The current conflict between Georgia and Russia over the Georgian province of South Ossetia has been marked by an accompanying form of cyber warfare. But this type of online aggression may just be the tip of the iceberg, with security firm McAfee predicting a rise in the use cyber security attacks as a weapon in tandem with actual physical attacks.
Earlier this week, Georgia accused Russia of carrying out cyber security attacks against a number of its official websites. The Georgian presidential website and other government sites were apparently subject to a distributed denial of service attack(DDoS) – whereby websites are bombarded with millions of hits causing them to crash.
In response, the Georgian Government set up a temporary Ministry of Foreign Affairs website on the Google-owned ‘Blogger’ service and Estonia is currently playing host to the ministry’s official website.
But according to the third edition of McAfee’s Virtual Criminology Report, which was published in November 2007, such a rise in international cyber espionage should not come as a surprise. The report predicted that this type of online activity would represent the single biggest threat to national security in 2008. Chillingly, the report also predicted that governments and allied groups would launch cyber attacks targeting key national infrastructure network systems such as government computer networks, air traffic control, financial markets and electricity.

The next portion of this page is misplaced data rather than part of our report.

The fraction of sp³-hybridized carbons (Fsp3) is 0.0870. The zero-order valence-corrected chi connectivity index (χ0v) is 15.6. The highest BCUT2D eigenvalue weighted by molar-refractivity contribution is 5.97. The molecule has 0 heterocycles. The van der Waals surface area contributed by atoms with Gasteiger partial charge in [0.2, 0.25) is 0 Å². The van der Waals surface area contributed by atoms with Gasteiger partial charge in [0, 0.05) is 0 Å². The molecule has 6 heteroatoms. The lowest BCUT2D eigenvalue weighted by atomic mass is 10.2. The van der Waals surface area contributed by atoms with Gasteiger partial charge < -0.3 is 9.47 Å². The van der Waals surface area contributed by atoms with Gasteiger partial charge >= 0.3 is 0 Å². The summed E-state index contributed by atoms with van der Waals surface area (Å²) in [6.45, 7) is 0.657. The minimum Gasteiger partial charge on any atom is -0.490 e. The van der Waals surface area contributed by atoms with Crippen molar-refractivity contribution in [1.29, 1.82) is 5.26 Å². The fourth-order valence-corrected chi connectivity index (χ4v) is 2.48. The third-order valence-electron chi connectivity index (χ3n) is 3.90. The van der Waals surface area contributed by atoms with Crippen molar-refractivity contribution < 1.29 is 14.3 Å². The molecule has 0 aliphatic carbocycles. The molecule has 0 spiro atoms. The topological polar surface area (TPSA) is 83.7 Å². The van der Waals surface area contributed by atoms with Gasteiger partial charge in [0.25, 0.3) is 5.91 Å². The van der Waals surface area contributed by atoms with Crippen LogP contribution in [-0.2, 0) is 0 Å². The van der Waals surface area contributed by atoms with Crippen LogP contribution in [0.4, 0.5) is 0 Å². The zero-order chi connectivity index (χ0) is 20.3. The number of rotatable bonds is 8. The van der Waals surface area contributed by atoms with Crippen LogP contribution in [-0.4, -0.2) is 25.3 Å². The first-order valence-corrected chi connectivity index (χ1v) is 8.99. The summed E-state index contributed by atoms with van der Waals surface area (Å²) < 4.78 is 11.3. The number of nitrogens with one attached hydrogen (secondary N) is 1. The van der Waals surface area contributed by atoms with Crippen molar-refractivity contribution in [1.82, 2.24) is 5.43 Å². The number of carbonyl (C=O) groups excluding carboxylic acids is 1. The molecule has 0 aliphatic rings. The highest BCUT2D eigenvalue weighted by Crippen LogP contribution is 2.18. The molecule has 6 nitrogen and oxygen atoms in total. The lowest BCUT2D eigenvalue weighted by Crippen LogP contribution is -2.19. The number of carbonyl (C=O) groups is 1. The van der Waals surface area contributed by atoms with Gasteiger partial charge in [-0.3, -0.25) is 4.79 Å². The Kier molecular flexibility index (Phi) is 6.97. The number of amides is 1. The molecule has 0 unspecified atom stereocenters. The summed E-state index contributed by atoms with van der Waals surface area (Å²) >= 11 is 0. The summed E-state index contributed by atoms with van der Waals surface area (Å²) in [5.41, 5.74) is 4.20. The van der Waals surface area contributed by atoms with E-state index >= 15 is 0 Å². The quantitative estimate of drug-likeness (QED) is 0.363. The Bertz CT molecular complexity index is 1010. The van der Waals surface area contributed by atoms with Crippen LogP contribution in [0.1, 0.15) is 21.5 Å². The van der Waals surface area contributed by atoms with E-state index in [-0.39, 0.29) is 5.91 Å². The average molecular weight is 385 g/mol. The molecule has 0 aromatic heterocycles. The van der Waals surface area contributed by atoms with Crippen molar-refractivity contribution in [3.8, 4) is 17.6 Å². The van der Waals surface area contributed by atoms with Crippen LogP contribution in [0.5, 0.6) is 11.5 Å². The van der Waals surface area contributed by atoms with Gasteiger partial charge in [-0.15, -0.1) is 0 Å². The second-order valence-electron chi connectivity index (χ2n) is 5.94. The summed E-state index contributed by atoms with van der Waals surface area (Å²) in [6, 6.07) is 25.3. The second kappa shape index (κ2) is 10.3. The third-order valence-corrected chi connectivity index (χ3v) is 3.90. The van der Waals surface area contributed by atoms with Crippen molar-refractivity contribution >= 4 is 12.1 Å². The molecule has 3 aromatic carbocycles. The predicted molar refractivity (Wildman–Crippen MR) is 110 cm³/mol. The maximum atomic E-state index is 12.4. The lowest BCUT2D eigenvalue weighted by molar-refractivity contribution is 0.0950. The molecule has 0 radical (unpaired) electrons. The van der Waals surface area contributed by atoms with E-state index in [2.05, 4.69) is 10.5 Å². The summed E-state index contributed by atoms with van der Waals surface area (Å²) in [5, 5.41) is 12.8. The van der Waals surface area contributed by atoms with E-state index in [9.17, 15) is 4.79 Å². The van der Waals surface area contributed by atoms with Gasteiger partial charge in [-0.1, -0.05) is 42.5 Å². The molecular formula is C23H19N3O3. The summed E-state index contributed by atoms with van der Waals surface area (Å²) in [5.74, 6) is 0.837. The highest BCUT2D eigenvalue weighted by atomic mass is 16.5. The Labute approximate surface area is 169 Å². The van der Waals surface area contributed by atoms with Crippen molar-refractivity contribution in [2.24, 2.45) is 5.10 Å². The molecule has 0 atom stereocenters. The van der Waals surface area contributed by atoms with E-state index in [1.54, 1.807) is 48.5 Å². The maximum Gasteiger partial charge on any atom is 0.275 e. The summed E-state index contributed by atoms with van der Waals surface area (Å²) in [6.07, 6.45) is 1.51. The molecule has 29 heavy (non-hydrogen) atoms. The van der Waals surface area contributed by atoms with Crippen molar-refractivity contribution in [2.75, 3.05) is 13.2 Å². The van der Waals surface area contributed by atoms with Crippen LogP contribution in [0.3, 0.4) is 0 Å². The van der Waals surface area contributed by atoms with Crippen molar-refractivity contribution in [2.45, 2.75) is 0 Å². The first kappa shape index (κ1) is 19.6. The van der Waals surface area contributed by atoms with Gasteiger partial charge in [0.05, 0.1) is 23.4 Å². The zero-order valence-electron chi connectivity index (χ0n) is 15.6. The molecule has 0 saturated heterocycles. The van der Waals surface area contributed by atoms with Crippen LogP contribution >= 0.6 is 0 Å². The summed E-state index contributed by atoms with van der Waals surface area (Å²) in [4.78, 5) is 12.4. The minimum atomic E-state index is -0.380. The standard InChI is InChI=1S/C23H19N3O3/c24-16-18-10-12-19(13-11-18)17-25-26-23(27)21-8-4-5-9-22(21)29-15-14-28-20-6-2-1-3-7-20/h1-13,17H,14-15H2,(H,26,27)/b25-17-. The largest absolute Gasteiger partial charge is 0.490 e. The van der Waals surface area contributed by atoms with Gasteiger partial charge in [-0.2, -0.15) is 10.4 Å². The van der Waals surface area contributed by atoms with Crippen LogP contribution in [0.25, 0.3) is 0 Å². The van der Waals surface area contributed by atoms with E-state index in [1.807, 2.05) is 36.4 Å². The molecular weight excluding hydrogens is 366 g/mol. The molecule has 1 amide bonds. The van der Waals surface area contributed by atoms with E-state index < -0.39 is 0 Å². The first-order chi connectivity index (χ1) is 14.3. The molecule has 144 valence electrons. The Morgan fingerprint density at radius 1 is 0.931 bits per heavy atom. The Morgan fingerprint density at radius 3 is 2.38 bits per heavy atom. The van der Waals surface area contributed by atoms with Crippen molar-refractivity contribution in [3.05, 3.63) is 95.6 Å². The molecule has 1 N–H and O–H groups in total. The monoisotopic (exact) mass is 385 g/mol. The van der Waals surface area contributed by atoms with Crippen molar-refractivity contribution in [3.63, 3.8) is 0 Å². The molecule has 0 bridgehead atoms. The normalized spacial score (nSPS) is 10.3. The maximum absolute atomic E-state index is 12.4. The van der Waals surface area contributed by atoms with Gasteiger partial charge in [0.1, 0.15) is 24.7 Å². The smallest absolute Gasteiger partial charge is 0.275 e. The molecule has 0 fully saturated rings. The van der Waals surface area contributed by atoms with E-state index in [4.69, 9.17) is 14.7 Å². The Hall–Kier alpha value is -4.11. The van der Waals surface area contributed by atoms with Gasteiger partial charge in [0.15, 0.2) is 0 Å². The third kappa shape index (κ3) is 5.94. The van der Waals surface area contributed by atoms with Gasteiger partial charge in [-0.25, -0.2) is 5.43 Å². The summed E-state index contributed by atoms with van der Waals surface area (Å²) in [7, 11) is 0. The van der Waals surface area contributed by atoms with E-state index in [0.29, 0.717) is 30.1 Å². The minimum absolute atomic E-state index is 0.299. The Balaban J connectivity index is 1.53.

“We can expect to see cyber attacks being increasingly used as a weapon alongside physical attacks. The benefits of using such methods are that no one is directly physically hurt or killed and it is much harder to pinpoint the source and who is involved,” said Greg Day (pictured), security analyst with McAfee.
“Furthermore, cost makes this a really appealing option as it is far less expensive and more simple to instigate than a full-scale military attack, yet still creates maximum levels of destruction. As well as being a critical resource for government ministries, the internet also plays an important role in the running of countries and this disruption can damage economies and severely impact the running of services. Governments need to have in place strategies to prepare for this type of attack and to ensure that resources can be sustained at all times.”
For proof of the disruptive effects of cyber security attacks just ask Estonia, the poster-nation for e-Government, which in May 2007 suffered a three-week wave of attacks bearing a remarkable similarity to those Georgia is currently weathering.
By Jennifer Yau